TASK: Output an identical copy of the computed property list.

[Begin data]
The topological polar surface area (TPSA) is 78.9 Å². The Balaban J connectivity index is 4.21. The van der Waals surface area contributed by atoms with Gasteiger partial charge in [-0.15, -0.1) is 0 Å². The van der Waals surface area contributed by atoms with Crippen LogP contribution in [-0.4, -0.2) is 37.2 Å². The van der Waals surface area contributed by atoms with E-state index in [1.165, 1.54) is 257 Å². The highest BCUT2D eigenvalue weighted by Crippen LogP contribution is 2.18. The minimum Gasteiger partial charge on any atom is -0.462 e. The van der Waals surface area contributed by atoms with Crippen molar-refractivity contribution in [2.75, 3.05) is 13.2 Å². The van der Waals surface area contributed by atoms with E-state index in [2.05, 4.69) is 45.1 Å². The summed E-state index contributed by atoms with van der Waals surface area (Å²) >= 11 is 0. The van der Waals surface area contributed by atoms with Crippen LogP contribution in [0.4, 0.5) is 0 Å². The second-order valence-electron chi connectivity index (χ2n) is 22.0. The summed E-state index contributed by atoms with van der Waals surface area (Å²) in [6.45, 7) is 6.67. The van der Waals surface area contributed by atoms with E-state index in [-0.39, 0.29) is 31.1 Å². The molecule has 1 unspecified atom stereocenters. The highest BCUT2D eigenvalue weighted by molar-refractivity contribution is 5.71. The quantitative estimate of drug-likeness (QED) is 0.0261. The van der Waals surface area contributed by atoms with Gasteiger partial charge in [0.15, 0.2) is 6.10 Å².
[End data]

The topological polar surface area (TPSA) is 78.9 Å². The Balaban J connectivity index is 4.21. The van der Waals surface area contributed by atoms with Gasteiger partial charge in [-0.15, -0.1) is 0 Å². The van der Waals surface area contributed by atoms with Crippen LogP contribution in [-0.4, -0.2) is 37.2 Å². The van der Waals surface area contributed by atoms with E-state index in [1.165, 1.54) is 257 Å². The highest BCUT2D eigenvalue weighted by Crippen LogP contribution is 2.18. The minimum Gasteiger partial charge on any atom is -0.462 e. The van der Waals surface area contributed by atoms with Crippen molar-refractivity contribution in [2.75, 3.05) is 13.2 Å². The van der Waals surface area contributed by atoms with E-state index in [2.05, 4.69) is 45.1 Å². The summed E-state index contributed by atoms with van der Waals surface area (Å²) >= 11 is 0. The van der Waals surface area contributed by atoms with Crippen LogP contribution in [0.4, 0.5) is 0 Å². The second-order valence-electron chi connectivity index (χ2n) is 22.0. The summed E-state index contributed by atoms with van der Waals surface area (Å²) in [6.45, 7) is 6.67. The van der Waals surface area contributed by atoms with E-state index in [-0.39, 0.29) is 31.1 Å². The molecule has 1 unspecified atom stereocenters. The highest BCUT2D eigenvalue weighted by molar-refractivity contribution is 5.71. The quantitative estimate of drug-likeness (QED) is 0.0261. The van der Waals surface area contributed by atoms with Gasteiger partial charge in [0.15, 0.2) is 6.10 Å².